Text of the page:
Missing master key fit all dorms, apartments
Eastern Washington University plans to change the locks to 3,500 dorm rooms and campus apartments because a key fitting all of them has been missing since spring.
“It is the master key to all of our resident halls and campus apartments, which is 10 buildings,” said EWU spokesman Dave Meany.
Exterior locks to those buildings were replaced shortly after a maintenance worker reported losing the unmarked key, Meany said. And locks were changed to rooms used by high school students who stayed at Eastern for summer camps.
There have been no reports of anybody using the key, Meany said.
Replacing locks to the individual rooms, an effort that will begin soon, will take at least 20 days and cost about $100,000, Meany said. In the meantime, advisers will be talking to residents about safety in general, and about the missing key, said Steve Bertram, manager of residential life operations.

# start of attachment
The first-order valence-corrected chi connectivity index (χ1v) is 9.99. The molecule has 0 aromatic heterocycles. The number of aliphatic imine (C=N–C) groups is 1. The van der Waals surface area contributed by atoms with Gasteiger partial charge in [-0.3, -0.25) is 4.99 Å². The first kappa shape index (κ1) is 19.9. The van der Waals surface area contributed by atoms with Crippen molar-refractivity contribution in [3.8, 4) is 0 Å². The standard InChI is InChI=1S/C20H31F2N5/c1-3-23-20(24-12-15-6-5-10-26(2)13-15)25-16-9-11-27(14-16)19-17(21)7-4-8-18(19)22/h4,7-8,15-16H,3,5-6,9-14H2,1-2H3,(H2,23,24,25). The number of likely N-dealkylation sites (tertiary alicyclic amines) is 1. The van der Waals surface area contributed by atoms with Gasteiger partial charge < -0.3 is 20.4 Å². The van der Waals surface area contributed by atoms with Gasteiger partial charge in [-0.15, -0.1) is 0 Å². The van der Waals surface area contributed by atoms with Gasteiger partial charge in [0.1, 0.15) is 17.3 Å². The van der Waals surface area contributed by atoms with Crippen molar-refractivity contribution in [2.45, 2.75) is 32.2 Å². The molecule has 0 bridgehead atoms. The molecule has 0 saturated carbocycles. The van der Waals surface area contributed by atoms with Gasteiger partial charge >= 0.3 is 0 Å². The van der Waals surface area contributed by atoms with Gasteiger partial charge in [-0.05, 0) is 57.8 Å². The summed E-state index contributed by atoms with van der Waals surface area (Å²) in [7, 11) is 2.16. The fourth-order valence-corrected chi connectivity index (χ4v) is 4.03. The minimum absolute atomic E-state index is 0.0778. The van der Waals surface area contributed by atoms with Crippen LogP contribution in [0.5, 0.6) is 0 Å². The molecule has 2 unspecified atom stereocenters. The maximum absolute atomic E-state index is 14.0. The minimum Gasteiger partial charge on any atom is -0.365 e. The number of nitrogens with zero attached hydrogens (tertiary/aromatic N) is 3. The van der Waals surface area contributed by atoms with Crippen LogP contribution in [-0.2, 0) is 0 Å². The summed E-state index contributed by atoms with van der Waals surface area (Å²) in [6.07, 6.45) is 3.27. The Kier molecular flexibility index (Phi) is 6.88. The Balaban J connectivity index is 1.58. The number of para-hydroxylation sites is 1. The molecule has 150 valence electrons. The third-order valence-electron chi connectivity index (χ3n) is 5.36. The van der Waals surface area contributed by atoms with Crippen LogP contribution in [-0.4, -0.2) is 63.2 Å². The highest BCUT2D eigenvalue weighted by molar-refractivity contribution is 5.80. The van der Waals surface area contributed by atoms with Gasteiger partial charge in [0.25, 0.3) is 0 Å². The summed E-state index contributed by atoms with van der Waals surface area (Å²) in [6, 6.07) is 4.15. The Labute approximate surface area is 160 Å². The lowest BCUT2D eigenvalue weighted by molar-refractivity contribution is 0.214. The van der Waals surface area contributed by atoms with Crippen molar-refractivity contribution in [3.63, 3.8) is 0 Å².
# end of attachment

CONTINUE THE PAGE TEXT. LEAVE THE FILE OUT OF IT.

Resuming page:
“Most of our thefts occur because people don’t lock their doors when they leave to go to the bathroom or whatever,” Bertram said.
With school starting today, many resident students started moving in during the weekend. There have been extra patrols of volunteer “cadet” officers from the EWU police department, both inside and outside dorms, Bertram said.
The key was lost, not stolen, Meany said.
“It could have ended up in a Dumpster, for all we know,” Meany said.
As to why the locks weren’t replaced before students started arriving for fall quarter, Bertram – who hasn’t been involved in the effort – cited the complexity of the task.
“It’s 3,500 locks,” Bertram said. “That’s not something we’re going to handle overnight or even in a couple months.”
Meany said there also were union issues to work out, regarding how the work should be done and by whom. The normal process of requesting bids was set aside to speed up the work, he said.
At least one parent isn’t impressed with the university’s response. Bob Spurr said his daughter, Jessica, only heard about the lost key through the grapevine, even though she’s a student adviser in a dorm – one of the people who will now be expected to spread the word about the key.
“This is a long time from problem to solution,” said Spurr, who accuses university officials of trying to “sweep it under the rug.”
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